By the time you reach this post, you’re probably well aware that Chinese is hard. Tones, measure words and homophones are just a few of the things that frequently perplex students – and that’s before you’ve even started learning to read and write.

So how do people do it?

Believe it or not, it’s possible. And it’s not as tricky as you might think – if you do it right, that is.

While it’s true that there’s no alphabet to guide you on your journey, there is a system that makes things a lot easier; it’s called the radical system, and it’s the key to maximizing your vocabulary recognition and retention rate.

To help you get the most out of each and every character you learn, we’re here to explain what radicals are, how they work and why you need to know them.

What are radicals?

how to learn chinese radicalsKnown as 部首 (bùshǒu) in Chinese, radicals are graphical components of Chinese characters. Developed during the Ming Dynasty, they provide a way of grouping together and looking up characters in the dictionary – in the same way that we use the first letter of a word in English.

In total, there are 214 radicals, which form the basis of all 85,000 official characters.

Before you disappear in panic, note that you don’t need to know nearly that many to master Chinese. In fact, a knowledge of around 5,000 is enough to pass the HSK 6 exam and converse fluently.

So, why do radicals matter?

Sure, most of us ditched the dictionary in favour of Pleco long ago. But radicals still play a very important role in learning Chinese; besides acting as a dictionary reference, they also help learners draw a connection between words and take an educated guess at their meaning and pronunciation. In other words, they make Chinese easier.

The 214 radicals work as building blocks, combining with two or more others to form what’s known as a ‘compound character’ (形声 字 xíngshēngzì). Around 70-80% of these are constructed by both a semantic radical (义旁 yìpáng), and a phonetic radical (声旁 shēng páng):

Semantic: The 义旁 (yì páng) provides all or part of the meaning

Phonetic: The 声旁 (shēng páng) provides all or part of the character’s sound

While the majority of radicals must be combined with others to produce a meaning, others can work independently to form a complete word. For example, 口(kǒu), meaning ‘mouth’ is both a radical and a character in it’s own right.

Learning all of these radicals will equip you with a solid foundation of Chinese and prepare you to up your vocabulary game with ease.

Let’s look at some examples

Radicals can be found either on the left-hand side or the top of a character. Once you’ve got to grips with learning a few, you’ll soon spot them easily in new words.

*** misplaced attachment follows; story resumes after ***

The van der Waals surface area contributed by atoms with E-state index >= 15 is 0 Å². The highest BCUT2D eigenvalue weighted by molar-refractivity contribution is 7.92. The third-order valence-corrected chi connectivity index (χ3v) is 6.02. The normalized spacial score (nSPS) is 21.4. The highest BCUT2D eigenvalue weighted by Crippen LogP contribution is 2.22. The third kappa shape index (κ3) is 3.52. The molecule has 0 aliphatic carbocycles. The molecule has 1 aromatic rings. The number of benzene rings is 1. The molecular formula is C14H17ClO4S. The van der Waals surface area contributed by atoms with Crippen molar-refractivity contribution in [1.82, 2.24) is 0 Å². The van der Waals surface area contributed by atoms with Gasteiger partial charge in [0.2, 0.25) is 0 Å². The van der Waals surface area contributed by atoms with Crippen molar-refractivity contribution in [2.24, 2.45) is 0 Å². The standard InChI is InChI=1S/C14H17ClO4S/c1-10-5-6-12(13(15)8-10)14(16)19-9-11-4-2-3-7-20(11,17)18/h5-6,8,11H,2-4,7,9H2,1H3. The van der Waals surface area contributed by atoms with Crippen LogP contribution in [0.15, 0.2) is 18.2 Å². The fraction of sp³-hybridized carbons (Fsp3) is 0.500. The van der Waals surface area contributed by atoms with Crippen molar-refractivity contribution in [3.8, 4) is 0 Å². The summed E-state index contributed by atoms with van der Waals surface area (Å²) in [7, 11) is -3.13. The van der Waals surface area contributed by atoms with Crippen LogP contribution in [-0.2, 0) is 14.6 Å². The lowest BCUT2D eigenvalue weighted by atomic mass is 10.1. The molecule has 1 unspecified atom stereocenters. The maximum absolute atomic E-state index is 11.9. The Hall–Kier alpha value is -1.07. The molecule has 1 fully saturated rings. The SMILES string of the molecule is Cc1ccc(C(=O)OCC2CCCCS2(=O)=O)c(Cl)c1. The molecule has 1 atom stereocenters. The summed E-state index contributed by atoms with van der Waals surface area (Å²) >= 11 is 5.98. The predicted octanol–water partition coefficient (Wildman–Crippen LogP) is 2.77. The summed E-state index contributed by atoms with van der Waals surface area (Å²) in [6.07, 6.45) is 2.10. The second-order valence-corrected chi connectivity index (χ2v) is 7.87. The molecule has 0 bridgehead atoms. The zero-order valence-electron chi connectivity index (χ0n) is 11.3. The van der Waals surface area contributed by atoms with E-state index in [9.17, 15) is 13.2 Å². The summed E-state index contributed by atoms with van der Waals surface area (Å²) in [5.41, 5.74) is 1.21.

In these examples, we will look at 青. Pronounced qīng, this is both a character on its own, as well as a radical. You’ll see it used as a radical in many different compound characters, where it’s combined with others to produce a new, but related meaning.

  1. qīng – green

2. 请(qǐng) – to ask; to invite

Semantic radical: 讠yán – words

Phonetic radical: 青

3. 清(qīng) – clear

Semantic radical: 氵shuǐ – water

Phonetic radical: 青

4. 晴 (qíng)  – sunny

Semantic radical: 日 rì – sun

Phonetic radical: 青

5. 情 (qíng)  – emotion

Semantic radical: 忄xīn – heart

Phonetic radical: 青

Bear in mind that radicals have been adapted and simplified over hundreds of years from their original pictorial form. Therefore, not all examples offer an immediate logical connection; however, many do, and being able to recognize the semantic radical of a character will enable you to quickly deduce possible meanings from the myriad of options otherwise out there.

How important is it to learn radicals?

In short, very. Other methods of creating characters exist, but the radical system is by far the most common and therefore most important. Though it’s possible to dive right in and start learning characters without first getting to grips with them, you’ll soon realize your mistake when your classmates are racing through the vocab list much faster than you.

what are chinese radicalsTake it from those who know best; Chinese children begin learning their written language through this very system. They start by mastering the simple, singular radicals that act as both 义旁 and 声旁 before progressing on to more complex characters.

This lays the foundation for reading more difficult texts and underpins their later knowledge of over 8,000 characters. Perhaps most notably for the impatient learners among us: it increases their learning speed.

A solid recognition of all 214 radicals will not only get your Chinese off to a good start, but it will make your path to fluency that bit easier. Besides, Mandarin is already hard enough – why make it even more difficult?

Stay tuned for our next article on radicals, where we’ll break down some more examples and show just how easy it is to learn written Chinese. 

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